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on August 18, 2002
Violent crime is indeed a rare commodity in Huntington County Indiana. The crime depicted in this book shocked and titilated virtually everyone in the area. Indeed, the murder is well remembered and discussed by many to this day. The publishing of "Fear No Evil" promises to reveal the secrets of this most unusual crime. Sadly, the book fails in several respects.
Much of the information presented in Thomas Henry Jones's true crime book is simply rehashed details that were already well covered in the local newspaper. Details of the crime, the court proceedings, the testimony and sentencing information were well documented and devoured by Huntington residents. Despite the lurid blurb on the back cover and the inexplicable title, there is precious little newly published 'shocking' information.
Much of the story revolves around Erick Esch, the unwitting accomplice the the crime. While this is interesting, it doesn't thoroughly cover the perpetrator, Jarod Wall. The author was unable to obtain an interview with Wall and the book suffers because of it. Jarrod holds the key the motives, emotions and driving forces behind his behaviors. Without these key elements, the book fails to deliver the goods.
By Mr. Jones' own admisson, he has never written a true crime narrative before. This lack of experience shines throughout every page of this brief, featherweight tome. We are regularly treated to his clumsy characterizations and unitentionaly humourous descriptions. The volulme is also padded with extraneous details. The history of the restaurant were the county prosecutor ate his breakfast is interesting but totally irrelavent to the story.
Despite my rather harsh judgements of this book, I would still recommend it the those of us who knew the people portrayed in this book or lived in this area at the time. I enjoyed 'Fear No Evil' with a perverse, voyeuristic pleasure. A quick, easy read that isn't a literary steak, but will still give you guilty junk food pleasure.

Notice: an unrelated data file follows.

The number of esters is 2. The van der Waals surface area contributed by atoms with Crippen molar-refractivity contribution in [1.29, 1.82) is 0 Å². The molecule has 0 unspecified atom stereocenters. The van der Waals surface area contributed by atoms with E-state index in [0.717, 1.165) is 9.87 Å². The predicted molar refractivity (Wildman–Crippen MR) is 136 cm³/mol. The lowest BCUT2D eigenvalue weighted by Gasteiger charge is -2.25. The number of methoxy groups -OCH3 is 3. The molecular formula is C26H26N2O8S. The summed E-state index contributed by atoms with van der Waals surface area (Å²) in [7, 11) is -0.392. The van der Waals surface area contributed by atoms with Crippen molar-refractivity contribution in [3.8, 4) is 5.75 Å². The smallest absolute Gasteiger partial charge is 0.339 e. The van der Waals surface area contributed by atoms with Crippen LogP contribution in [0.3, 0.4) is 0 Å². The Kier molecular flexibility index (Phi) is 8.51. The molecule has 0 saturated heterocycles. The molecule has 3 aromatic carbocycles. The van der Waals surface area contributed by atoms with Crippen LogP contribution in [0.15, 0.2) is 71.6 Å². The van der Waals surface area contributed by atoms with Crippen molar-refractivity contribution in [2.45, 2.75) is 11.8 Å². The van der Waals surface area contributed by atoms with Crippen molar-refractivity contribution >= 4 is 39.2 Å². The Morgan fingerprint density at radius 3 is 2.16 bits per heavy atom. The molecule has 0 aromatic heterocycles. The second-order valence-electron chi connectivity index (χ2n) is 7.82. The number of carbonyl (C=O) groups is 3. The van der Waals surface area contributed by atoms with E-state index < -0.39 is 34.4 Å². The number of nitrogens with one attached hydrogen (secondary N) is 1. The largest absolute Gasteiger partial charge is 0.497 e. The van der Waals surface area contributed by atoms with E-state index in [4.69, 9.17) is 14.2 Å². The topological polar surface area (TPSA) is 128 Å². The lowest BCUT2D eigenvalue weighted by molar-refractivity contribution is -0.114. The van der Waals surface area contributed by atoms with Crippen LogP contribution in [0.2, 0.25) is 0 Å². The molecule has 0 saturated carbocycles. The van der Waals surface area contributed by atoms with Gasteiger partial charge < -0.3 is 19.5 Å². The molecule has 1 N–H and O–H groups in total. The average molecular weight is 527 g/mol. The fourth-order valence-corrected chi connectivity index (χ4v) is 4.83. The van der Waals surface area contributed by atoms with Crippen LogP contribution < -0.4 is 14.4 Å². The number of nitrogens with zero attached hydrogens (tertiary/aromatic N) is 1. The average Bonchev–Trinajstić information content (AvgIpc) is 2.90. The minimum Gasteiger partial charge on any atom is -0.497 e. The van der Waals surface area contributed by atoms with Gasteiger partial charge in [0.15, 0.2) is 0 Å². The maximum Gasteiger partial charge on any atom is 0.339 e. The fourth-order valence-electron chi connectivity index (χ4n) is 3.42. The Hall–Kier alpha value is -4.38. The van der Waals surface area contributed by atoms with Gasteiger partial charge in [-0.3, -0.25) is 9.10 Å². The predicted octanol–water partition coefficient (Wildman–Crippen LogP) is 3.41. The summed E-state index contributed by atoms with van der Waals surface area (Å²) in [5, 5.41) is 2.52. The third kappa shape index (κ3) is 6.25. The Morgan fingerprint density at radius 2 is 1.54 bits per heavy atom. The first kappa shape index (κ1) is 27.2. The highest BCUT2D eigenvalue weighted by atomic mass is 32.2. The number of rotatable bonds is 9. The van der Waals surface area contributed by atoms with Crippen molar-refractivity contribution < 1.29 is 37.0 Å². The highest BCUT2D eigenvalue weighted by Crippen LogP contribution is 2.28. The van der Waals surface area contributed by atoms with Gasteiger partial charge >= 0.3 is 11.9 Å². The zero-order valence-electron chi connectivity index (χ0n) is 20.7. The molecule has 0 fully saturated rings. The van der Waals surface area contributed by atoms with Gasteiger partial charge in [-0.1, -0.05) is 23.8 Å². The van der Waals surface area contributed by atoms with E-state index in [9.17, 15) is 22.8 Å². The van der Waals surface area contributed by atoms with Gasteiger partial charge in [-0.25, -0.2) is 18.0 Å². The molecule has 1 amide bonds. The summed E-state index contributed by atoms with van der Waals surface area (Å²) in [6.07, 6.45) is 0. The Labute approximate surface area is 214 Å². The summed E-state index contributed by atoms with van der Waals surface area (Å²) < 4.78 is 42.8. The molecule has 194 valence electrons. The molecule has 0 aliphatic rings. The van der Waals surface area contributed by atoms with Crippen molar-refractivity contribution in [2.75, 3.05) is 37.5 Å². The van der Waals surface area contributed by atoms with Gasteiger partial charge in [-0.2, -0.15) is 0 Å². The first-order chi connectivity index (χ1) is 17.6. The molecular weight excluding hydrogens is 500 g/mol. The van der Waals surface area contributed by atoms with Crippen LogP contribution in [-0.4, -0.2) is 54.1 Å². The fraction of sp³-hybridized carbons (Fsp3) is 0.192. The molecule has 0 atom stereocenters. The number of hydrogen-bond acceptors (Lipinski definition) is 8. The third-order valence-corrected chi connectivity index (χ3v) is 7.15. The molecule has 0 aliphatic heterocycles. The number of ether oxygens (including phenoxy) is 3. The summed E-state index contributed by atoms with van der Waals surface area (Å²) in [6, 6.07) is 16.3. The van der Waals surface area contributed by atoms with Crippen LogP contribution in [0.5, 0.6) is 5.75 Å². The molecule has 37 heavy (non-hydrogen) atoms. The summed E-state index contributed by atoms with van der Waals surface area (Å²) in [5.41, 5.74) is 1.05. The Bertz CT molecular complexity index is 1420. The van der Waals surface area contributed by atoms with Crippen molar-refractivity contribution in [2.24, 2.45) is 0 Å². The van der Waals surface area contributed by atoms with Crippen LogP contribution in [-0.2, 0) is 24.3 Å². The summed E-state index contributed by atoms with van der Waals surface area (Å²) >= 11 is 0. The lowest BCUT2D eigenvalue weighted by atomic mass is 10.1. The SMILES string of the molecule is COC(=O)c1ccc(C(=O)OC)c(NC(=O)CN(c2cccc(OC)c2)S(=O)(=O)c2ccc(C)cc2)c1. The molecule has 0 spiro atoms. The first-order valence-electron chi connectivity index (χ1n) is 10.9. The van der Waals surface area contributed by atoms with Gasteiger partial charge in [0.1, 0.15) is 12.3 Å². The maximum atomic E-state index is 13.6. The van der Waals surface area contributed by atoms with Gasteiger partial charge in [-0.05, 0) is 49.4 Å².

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on September 7, 2002
I felt this book was well written and I finished it in less than 48 hours. I have been reading true crime for 19 years now, and trust me, I have read my share of flops, those of which I wont mention here. This story kept my interests, and as usual I wanted to learn more about what went so wrong in these boys lives for them to commit such a horrendous act. I couldn't put it down... really.
I guess if you are from Indiana, or have personal knowledge or connections with the people involved or about the crime itself, you might be disappointed in not learning any new facts. It is for that reason I don't choose to read books about things I already know, such as the O.J story, what more do I need to know? I have all the details and facts I need, reading a book on the subject would not enlighten me any further, and would most likely bore me. So I can understand why the people (From Huntington) who gave a bad review, were disappointed. They had the facts, what more did they need to know? If they want further details maybe they should pay a visit to Jarrod Wall. I do think their criticism was a little harsh, but they are entitled to their opinion.
For those who don't know this story however, it is a fast paced, easy read, and I would personally recommend it and rank it with some of the better true crime writers out there today. It's on my re-read list for sure. If you're a true crime reader, who doesn't know this story, buy it, you wont be disappointed.
The only complaint I would have, is that I would have liked to know more about Jarrod's family and what kind of support they showed him during his incarceration.
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on September 27, 2002